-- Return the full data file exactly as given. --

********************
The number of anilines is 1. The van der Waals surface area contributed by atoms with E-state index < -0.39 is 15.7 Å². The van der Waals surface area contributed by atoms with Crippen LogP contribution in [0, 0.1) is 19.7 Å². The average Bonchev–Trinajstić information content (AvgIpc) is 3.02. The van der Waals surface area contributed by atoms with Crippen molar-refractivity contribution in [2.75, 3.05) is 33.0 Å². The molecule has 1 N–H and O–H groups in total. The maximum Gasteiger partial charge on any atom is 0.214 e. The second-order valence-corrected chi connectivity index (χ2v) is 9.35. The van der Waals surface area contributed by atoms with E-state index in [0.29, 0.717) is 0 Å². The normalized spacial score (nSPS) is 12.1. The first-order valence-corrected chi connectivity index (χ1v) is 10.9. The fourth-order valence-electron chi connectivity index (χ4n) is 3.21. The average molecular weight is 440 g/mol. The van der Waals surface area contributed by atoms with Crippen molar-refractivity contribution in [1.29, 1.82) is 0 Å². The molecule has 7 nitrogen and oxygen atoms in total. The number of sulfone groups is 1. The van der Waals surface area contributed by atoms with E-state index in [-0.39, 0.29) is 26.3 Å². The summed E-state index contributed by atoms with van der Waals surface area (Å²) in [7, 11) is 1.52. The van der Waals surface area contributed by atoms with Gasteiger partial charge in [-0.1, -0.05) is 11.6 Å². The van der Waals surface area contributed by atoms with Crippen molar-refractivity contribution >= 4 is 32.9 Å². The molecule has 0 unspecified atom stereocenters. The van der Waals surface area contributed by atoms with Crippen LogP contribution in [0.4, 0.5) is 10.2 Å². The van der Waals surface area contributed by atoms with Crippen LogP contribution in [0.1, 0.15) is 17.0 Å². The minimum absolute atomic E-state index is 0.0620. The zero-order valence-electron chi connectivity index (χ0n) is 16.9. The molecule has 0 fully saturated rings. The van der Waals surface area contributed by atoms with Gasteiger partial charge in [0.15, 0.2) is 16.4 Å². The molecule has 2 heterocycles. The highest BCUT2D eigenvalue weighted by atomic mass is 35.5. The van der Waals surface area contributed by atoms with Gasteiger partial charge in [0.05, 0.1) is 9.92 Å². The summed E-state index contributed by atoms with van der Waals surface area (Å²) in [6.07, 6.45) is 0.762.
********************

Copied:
The number of anilines is 1. The van der Waals surface area contributed by atoms with E-state index < -0.39 is 15.7 Å². The van der Waals surface area contributed by atoms with Crippen LogP contribution in [0, 0.1) is 19.7 Å². The average Bonchev–Trinajstić information content (AvgIpc) is 3.02. The van der Waals surface area contributed by atoms with Crippen molar-refractivity contribution in [2.75, 3.05) is 33.0 Å². The molecule has 1 N–H and O–H groups in total. The maximum Gasteiger partial charge on any atom is 0.214 e. The second-order valence-corrected chi connectivity index (χ2v) is 9.35. The van der Waals surface area contributed by atoms with E-state index in [0.29, 0.717) is 0 Å². The normalized spacial score (nSPS) is 12.1. The first-order valence-corrected chi connectivity index (χ1v) is 10.9. The fourth-order valence-electron chi connectivity index (χ4n) is 3.21. The average molecular weight is 440 g/mol. The van der Waals surface area contributed by atoms with Crippen molar-refractivity contribution in [1.29, 1.82) is 0 Å². The molecule has 7 nitrogen and oxygen atoms in total. The number of sulfone groups is 1. The van der Waals surface area contributed by atoms with E-state index in [-0.39, 0.29) is 26.3 Å². The summed E-state index contributed by atoms with van der Waals surface area (Å²) in [7, 11) is 1.52. The van der Waals surface area contributed by atoms with Gasteiger partial charge in [-0.1, -0.05) is 11.6 Å². The van der Waals surface area contributed by atoms with Crippen molar-refractivity contribution >= 4 is 32.9 Å². The molecule has 0 unspecified atom stereocenters. The van der Waals surface area contributed by atoms with Crippen LogP contribution in [0.4, 0.5) is 10.2 Å². The van der Waals surface area contributed by atoms with Crippen LogP contribution in [0.1, 0.15) is 17.0 Å². The minimum absolute atomic E-state index is 0.0620. The zero-order valence-electron chi connectivity index (χ0n) is 16.9. The molecule has 0 fully saturated rings. The van der Waals surface area contributed by atoms with Gasteiger partial charge in [0.15, 0.2) is 16.4 Å². The molecule has 2 heterocycles. The highest BCUT2D eigenvalue weighted by atomic mass is 35.5. The van der Waals surface area contributed by atoms with Gasteiger partial charge in [0.05, 0.1) is 9.92 Å². The summed E-state index contributed by atoms with van der Waals surface area (Å²) in [6.07, 6.45) is 0.762.